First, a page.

Link Posted: 6/18/2003 4:46:22 AM EST
Bummer. Wouldn't it be something if the big one hit and L.A. broke off the mainland, drifted out to sea, burned to a crisp, and sank? We can only hope. Of course, if it did happen, I would certainly hope Rodney King was safe and sound in Kansas City. [rolleyes]
Link Posted: 6/18/2003 7:00:28 AM EST
I thought they were going to talk about [i]inside[/i] of the city, not outside of it.
Link Posted: 6/18/2003 7:05:27 AM EST
Link Posted: 6/18/2003 8:45:34 AM EST
Link Posted: 6/18/2003 6:34:37 PM EST
[Last Edit: 6/18/2003 6:35:01 PM EST by SeaDweller]
Originally Posted By marvl: Bummer. Wouldn't it be something if the big one hit and L.A. broke off the mainland, drifted out to sea, burned to a crisp, and sank? We can only hope. Of course, if it did happen, I would certainly hope Rodney King was safe and sound in Kansas City. [rolleyes]
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I like the LA/SoCal area so I would only like to see their two baseball stadiums break away.
Link Posted: 6/18/2003 6:38:06 PM EST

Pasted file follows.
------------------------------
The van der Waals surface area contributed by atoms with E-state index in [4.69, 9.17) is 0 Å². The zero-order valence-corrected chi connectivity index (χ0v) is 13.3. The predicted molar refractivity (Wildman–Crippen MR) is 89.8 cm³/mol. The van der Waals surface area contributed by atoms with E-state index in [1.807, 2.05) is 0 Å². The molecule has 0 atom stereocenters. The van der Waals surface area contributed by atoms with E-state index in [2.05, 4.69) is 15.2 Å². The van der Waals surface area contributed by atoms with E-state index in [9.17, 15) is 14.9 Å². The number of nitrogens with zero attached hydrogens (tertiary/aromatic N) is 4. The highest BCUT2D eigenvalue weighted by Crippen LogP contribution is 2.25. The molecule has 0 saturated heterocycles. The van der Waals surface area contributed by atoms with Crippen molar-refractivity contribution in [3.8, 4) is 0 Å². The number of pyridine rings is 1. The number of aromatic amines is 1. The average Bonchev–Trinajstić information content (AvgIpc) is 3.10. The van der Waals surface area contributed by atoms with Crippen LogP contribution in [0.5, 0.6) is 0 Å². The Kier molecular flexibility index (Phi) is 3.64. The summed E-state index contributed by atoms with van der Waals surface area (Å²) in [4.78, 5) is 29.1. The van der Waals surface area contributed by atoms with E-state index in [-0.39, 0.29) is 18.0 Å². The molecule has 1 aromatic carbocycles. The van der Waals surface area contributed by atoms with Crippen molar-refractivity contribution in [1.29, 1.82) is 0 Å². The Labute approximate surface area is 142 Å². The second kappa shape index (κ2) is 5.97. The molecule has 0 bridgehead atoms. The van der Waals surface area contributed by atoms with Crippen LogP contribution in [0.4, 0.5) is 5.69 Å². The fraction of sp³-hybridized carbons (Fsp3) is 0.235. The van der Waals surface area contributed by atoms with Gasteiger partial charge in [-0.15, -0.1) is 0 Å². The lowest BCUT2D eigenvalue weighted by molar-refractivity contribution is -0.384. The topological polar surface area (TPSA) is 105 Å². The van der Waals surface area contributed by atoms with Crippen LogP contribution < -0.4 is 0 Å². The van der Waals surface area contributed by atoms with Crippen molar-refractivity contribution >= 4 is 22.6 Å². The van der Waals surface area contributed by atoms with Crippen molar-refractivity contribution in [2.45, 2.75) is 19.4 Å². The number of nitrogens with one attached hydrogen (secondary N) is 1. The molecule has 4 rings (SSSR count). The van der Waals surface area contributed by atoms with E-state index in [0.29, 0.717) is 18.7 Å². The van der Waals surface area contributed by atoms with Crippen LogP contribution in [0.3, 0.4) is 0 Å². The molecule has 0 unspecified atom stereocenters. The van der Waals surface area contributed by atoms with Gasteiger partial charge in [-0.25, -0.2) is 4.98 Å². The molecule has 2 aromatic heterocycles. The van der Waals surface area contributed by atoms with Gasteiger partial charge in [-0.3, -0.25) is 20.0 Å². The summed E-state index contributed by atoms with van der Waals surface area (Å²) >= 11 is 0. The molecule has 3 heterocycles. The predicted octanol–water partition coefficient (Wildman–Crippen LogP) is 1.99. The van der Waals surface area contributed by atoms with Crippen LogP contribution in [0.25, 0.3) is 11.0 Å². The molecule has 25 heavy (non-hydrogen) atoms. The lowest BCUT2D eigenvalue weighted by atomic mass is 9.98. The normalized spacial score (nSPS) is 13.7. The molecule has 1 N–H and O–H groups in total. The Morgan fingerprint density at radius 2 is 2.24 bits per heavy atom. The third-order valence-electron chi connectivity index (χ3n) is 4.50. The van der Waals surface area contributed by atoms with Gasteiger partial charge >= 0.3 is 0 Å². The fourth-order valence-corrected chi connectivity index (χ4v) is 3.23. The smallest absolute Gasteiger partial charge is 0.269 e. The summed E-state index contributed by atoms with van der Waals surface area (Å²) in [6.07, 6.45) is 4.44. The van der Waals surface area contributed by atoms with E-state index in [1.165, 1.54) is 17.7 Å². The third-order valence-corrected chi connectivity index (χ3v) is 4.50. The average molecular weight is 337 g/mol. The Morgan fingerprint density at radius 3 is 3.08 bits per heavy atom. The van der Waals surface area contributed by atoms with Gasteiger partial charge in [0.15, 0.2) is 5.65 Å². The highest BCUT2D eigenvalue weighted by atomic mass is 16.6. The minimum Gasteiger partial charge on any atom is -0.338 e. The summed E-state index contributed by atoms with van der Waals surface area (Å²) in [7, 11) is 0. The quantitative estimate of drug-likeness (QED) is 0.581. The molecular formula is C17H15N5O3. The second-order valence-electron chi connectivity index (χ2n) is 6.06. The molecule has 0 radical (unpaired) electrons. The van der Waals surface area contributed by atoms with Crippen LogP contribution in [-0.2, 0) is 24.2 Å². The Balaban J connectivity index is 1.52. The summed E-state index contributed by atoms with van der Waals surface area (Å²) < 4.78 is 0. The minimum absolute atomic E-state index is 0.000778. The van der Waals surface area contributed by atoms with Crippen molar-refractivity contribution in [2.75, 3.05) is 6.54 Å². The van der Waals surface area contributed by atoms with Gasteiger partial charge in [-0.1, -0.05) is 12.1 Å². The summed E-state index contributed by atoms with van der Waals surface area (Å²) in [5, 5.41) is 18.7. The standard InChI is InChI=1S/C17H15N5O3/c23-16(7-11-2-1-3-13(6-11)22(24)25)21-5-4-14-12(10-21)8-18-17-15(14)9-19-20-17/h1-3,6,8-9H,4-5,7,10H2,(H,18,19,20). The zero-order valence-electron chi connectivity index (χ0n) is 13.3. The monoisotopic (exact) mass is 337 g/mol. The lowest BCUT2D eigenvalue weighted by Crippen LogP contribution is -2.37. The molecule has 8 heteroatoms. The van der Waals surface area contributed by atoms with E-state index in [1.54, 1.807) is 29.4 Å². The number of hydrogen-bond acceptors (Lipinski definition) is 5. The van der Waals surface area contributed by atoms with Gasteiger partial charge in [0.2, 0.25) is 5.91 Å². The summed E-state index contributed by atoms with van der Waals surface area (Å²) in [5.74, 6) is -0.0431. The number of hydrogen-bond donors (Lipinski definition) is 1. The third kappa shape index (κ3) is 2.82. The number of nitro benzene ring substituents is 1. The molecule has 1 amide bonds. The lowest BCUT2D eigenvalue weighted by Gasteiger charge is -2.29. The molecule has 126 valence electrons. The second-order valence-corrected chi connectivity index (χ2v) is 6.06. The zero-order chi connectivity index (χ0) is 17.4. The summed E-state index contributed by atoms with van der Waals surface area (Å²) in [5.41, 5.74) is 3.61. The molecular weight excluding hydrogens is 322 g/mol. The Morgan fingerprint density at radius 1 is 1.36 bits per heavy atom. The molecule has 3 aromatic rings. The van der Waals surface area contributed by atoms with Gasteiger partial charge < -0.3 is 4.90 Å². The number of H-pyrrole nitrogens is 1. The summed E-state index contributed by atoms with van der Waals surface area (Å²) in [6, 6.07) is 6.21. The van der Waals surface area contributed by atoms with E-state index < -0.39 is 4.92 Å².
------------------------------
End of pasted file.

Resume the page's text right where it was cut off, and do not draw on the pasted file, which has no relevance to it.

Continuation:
::loading mags::
Link Posted: 6/18/2003 9:08:43 PM EST
For the So. Calif. folks, I would double-check your emergency supplies and procedures. If there is a huge fire, it could burn thru power lines supplying electrical power, and you could get blackout or results in blackout in your area.
Link Posted: 6/18/2003 9:21:22 PM EST
the lines through Cajon Pass should be OK. That burned last year. Anybody in So. Cal. that doesn't have a few days food & water in the car/workplace and a week at least at home is asking for trouble anytime. Don't forget that your telephone and cell phone won't work either, those systems crap out or default to minimal emergency service if more than about 10% of the instruments are "off-hook".